Sometimes your brain just gets too full.
Sometimes your brain wants you to tip the basket over and dump out some of the apples before it gets too heavy (there are about thirty-five recognized species of the genus Malus if you’re counting the wild and crab apples, but if you just mean the kinds of apples we buy at the grocery store and eat and cook with, well then you mean Malus Domesticus and there are about 7,500 types of domestic apple varieties) and sometimes you need more room for your paragraph because pesky little interrupters get in your way.
Sometimes you worry they’ll never start.
Sometimes one thing leads to another and an exhausting game of association keeps you from being on task, finishing the next project, or starting something new (apples, apples, cinnamon… cinnamon comes from the inner bark of trees, just like apples; well, apples don’t come from the bark, they come from trees though. Genus Cinnamomum, try to say that fast five times! Go on- try it! Genus Cinnamomum! Genus Cinabunyum! Genus Cinomomentum!) And so on.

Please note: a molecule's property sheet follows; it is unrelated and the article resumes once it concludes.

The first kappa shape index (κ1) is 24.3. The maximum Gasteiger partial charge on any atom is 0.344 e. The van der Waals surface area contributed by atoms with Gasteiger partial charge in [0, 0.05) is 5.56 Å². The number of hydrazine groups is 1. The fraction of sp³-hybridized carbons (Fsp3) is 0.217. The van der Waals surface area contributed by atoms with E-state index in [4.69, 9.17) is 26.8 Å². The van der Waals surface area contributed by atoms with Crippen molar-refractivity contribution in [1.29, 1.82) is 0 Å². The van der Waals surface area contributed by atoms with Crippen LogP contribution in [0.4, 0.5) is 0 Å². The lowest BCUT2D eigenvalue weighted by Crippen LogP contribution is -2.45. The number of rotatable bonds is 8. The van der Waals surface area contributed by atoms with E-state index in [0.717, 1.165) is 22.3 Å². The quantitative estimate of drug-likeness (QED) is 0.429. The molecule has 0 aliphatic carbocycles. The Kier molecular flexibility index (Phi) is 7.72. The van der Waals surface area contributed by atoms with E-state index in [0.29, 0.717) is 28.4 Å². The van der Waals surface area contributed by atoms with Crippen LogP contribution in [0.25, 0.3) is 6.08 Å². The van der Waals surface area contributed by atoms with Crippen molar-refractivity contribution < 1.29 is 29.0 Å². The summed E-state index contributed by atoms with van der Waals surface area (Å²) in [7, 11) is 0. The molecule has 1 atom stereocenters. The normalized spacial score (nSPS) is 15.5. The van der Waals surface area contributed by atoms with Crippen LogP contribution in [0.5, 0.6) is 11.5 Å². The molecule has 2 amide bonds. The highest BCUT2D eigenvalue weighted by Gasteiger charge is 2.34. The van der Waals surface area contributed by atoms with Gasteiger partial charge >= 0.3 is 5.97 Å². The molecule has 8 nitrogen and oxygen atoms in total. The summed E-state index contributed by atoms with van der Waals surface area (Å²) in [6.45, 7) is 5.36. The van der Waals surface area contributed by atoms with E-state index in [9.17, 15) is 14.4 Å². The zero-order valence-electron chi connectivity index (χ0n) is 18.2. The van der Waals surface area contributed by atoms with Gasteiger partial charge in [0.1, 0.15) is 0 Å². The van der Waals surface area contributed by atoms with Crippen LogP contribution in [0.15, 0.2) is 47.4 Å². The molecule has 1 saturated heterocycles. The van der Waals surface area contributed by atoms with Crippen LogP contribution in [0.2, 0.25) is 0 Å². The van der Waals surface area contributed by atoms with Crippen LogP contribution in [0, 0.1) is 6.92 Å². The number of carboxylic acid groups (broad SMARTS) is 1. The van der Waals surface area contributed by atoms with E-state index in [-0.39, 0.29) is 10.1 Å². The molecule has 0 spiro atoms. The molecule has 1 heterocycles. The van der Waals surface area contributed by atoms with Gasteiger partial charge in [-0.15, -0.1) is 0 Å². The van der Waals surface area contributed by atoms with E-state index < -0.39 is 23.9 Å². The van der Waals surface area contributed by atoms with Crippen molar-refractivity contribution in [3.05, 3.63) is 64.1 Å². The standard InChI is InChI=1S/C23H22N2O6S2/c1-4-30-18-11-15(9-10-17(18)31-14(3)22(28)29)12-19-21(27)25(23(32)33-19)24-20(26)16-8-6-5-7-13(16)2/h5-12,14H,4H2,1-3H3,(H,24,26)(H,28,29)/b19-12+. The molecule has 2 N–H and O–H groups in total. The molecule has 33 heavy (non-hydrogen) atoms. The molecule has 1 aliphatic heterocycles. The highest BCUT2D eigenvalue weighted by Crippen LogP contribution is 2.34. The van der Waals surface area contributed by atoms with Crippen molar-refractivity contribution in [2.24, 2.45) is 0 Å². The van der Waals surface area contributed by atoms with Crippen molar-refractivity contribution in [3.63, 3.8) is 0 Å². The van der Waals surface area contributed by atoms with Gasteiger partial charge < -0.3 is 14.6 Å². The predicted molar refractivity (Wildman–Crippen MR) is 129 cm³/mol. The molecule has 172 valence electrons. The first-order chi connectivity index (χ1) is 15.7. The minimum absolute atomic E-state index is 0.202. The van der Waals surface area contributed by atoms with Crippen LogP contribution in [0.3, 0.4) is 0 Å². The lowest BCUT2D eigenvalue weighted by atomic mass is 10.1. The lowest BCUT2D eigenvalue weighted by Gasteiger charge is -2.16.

Sometimes they feel as if they’ll never stop
Sometimes there can be nothing more fantastically amazing than silence. And lots of it. Sometimes we all need to close our eyes, our books, our computers, our minds, and just… be quiet.
Yes, wasn’t that lovely?
Sometimes we need to remember that our apples, our glorious basket-overflowing apples seasoned with Genus Cinnamomum, are growing and reaching within the confines of a very loud and very busy orchard. They are stretching out as far as they can, as often as they can, and as fully as they can to absorb each and every detail, each and every opportunity, and every bit of data this world has to offer.
Sometimes we need to sit down under that tree, invite the world to stop spinning so fast, and let them fall on our heads and open our minds. When that happens, parents of these apples from your tree, these sweet Annona Genera, these reminders of Latin you took so long ago and fill your mind to overflowing, do you know what you should do next? Well, you should smile. Just smile. Because our baskets get heavy, our data gets interruptive, our associations get in the way to the nth degree, and we appreciate the silence, too.